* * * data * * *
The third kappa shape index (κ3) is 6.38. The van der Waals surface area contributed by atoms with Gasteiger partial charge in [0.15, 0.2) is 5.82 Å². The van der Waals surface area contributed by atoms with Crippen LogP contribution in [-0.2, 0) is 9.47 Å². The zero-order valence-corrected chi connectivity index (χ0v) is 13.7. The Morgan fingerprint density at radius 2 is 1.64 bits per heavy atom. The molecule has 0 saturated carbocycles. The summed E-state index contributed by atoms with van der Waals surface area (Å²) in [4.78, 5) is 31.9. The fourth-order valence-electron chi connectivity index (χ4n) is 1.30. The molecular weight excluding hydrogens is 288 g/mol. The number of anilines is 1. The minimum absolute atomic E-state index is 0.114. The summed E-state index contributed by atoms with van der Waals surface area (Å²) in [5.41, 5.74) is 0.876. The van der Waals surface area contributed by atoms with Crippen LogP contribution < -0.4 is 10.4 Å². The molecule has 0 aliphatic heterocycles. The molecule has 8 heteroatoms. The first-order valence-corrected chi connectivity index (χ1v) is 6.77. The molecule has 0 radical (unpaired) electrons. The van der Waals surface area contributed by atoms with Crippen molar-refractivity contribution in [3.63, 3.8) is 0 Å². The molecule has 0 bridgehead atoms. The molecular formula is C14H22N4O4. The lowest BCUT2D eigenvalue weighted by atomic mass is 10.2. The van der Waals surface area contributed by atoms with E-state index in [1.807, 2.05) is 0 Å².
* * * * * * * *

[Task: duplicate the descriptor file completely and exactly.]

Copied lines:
The third kappa shape index (κ3) is 6.38. The van der Waals surface area contributed by atoms with Gasteiger partial charge in [0.15, 0.2) is 5.82 Å². The van der Waals surface area contributed by atoms with Crippen LogP contribution in [-0.2, 0) is 9.47 Å². The zero-order valence-corrected chi connectivity index (χ0v) is 13.7. The Morgan fingerprint density at radius 2 is 1.64 bits per heavy atom. The molecule has 0 saturated carbocycles. The summed E-state index contributed by atoms with van der Waals surface area (Å²) in [4.78, 5) is 31.9. The fourth-order valence-electron chi connectivity index (χ4n) is 1.30. The molecular weight excluding hydrogens is 288 g/mol. The number of anilines is 1. The minimum absolute atomic E-state index is 0.114. The summed E-state index contributed by atoms with van der Waals surface area (Å²) in [5.41, 5.74) is 0.876. The van der Waals surface area contributed by atoms with Crippen LogP contribution < -0.4 is 10.4 Å². The molecule has 0 aliphatic heterocycles. The molecule has 8 heteroatoms. The first-order valence-corrected chi connectivity index (χ1v) is 6.77. The molecule has 0 radical (unpaired) electrons. The van der Waals surface area contributed by atoms with Crippen molar-refractivity contribution in [3.63, 3.8) is 0 Å². The molecule has 0 bridgehead atoms. The molecular formula is C14H22N4O4. The lowest BCUT2D eigenvalue weighted by atomic mass is 10.2. The van der Waals surface area contributed by atoms with E-state index in [1.807, 2.05) is 0 Å².